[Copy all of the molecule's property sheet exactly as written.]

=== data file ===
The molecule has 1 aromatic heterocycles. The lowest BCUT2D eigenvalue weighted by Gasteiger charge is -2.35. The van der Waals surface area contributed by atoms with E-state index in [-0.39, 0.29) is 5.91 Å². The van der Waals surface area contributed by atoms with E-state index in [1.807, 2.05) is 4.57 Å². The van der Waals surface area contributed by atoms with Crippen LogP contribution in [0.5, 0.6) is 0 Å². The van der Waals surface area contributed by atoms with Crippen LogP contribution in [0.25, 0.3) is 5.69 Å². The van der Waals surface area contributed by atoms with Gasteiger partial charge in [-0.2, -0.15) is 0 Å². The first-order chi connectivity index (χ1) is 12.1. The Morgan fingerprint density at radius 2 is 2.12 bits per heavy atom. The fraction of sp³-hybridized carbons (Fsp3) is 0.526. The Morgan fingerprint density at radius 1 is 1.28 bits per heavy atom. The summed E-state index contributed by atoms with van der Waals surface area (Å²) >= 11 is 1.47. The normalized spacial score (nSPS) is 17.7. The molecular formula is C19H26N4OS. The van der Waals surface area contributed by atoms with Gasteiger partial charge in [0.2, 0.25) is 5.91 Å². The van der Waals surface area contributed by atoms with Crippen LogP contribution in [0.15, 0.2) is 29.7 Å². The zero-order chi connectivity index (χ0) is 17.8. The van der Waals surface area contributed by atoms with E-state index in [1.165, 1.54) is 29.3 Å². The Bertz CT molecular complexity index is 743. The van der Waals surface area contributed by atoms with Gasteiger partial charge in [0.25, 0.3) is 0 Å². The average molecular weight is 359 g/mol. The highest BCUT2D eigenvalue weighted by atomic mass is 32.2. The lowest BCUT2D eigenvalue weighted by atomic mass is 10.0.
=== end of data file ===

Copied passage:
The molecule has 1 aromatic heterocycles. The lowest BCUT2D eigenvalue weighted by Gasteiger charge is -2.35. The van der Waals surface area contributed by atoms with E-state index in [-0.39, 0.29) is 5.91 Å². The van der Waals surface area contributed by atoms with E-state index in [1.807, 2.05) is 4.57 Å². The van der Waals surface area contributed by atoms with Crippen LogP contribution in [0.5, 0.6) is 0 Å². The van der Waals surface area contributed by atoms with Crippen LogP contribution in [0.25, 0.3) is 5.69 Å². The van der Waals surface area contributed by atoms with Gasteiger partial charge in [-0.2, -0.15) is 0 Å². The first-order chi connectivity index (χ1) is 12.1. The Morgan fingerprint density at radius 2 is 2.12 bits per heavy atom. The fraction of sp³-hybridized carbons (Fsp3) is 0.526. The Morgan fingerprint density at radius 1 is 1.28 bits per heavy atom. The summed E-state index contributed by atoms with van der Waals surface area (Å²) >= 11 is 1.47. The normalized spacial score (nSPS) is 17.7. The molecular formula is C19H26N4OS. The van der Waals surface area contributed by atoms with Gasteiger partial charge in [0.2, 0.25) is 5.91 Å². The van der Waals surface area contributed by atoms with Crippen LogP contribution in [0.15, 0.2) is 29.7 Å². The zero-order chi connectivity index (χ0) is 17.8. The van der Waals surface area contributed by atoms with E-state index in [1.165, 1.54) is 29.3 Å². The Bertz CT molecular complexity index is 743. The van der Waals surface area contributed by atoms with Gasteiger partial charge in [0.25, 0.3) is 0 Å². The average molecular weight is 359 g/mol. The highest BCUT2D eigenvalue weighted by atomic mass is 32.2. The lowest BCUT2D eigenvalue weighted by atomic mass is 10.0.